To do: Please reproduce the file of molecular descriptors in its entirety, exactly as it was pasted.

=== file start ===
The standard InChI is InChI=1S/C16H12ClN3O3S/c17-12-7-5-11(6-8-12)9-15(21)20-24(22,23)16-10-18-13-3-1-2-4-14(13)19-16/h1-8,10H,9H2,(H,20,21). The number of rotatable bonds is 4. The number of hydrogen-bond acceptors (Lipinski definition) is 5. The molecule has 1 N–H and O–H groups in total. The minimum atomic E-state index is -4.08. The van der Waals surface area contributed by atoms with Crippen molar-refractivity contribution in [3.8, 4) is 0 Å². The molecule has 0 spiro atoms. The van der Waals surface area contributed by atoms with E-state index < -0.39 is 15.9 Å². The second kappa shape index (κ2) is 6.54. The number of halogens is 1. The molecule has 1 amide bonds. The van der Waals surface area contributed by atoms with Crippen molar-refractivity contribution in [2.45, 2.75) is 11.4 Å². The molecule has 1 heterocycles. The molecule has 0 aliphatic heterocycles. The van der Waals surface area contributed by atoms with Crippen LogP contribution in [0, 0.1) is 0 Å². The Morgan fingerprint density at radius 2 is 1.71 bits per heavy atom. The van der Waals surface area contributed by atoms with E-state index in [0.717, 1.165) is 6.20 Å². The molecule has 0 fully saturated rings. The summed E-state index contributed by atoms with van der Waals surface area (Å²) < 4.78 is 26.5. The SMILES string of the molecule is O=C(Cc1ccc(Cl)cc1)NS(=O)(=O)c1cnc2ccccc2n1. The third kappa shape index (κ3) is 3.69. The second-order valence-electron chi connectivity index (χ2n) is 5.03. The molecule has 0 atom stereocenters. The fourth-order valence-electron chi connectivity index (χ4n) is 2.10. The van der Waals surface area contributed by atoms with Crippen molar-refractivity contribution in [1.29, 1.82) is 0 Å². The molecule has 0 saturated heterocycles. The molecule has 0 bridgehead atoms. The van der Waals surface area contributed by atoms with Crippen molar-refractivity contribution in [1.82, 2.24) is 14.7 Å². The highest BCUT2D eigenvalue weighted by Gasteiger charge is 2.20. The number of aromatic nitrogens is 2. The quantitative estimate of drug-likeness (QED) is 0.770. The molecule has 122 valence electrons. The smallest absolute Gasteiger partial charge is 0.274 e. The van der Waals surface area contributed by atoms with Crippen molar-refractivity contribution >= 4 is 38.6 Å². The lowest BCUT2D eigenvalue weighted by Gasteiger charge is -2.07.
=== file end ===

The standard InChI is InChI=1S/C16H12ClN3O3S/c17-12-7-5-11(6-8-12)9-15(21)20-24(22,23)16-10-18-13-3-1-2-4-14(13)19-16/h1-8,10H,9H2,(H,20,21). The number of rotatable bonds is 4. The number of hydrogen-bond acceptors (Lipinski definition) is 5. The molecule has 1 N–H and O–H groups in total. The minimum atomic E-state index is -4.08. The van der Waals surface area contributed by atoms with Crippen molar-refractivity contribution in [3.8, 4) is 0 Å². The molecule has 0 spiro atoms. The van der Waals surface area contributed by atoms with E-state index < -0.39 is 15.9 Å². The second kappa shape index (κ2) is 6.54. The number of halogens is 1. The molecule has 1 amide bonds. The van der Waals surface area contributed by atoms with Crippen molar-refractivity contribution in [2.45, 2.75) is 11.4 Å². The molecule has 1 heterocycles. The molecule has 0 aliphatic heterocycles. The van der Waals surface area contributed by atoms with Crippen LogP contribution in [0, 0.1) is 0 Å². The Morgan fingerprint density at radius 2 is 1.71 bits per heavy atom. The van der Waals surface area contributed by atoms with E-state index in [0.717, 1.165) is 6.20 Å². The molecule has 0 fully saturated rings. The summed E-state index contributed by atoms with van der Waals surface area (Å²) < 4.78 is 26.5. The SMILES string of the molecule is O=C(Cc1ccc(Cl)cc1)NS(=O)(=O)c1cnc2ccccc2n1. The third kappa shape index (κ3) is 3.69. The second-order valence-electron chi connectivity index (χ2n) is 5.03. The molecule has 0 atom stereocenters. The fourth-order valence-electron chi connectivity index (χ4n) is 2.10. The van der Waals surface area contributed by atoms with Crippen molar-refractivity contribution in [1.29, 1.82) is 0 Å². The molecule has 0 saturated heterocycles. The molecule has 0 bridgehead atoms. The van der Waals surface area contributed by atoms with Crippen molar-refractivity contribution in [1.82, 2.24) is 14.7 Å². The highest BCUT2D eigenvalue weighted by Gasteiger charge is 2.20. The number of aromatic nitrogens is 2. The quantitative estimate of drug-likeness (QED) is 0.770. The molecule has 122 valence electrons. The smallest absolute Gasteiger partial charge is 0.274 e. The van der Waals surface area contributed by atoms with Crippen molar-refractivity contribution >= 4 is 38.6 Å². The lowest BCUT2D eigenvalue weighted by Gasteiger charge is -2.07.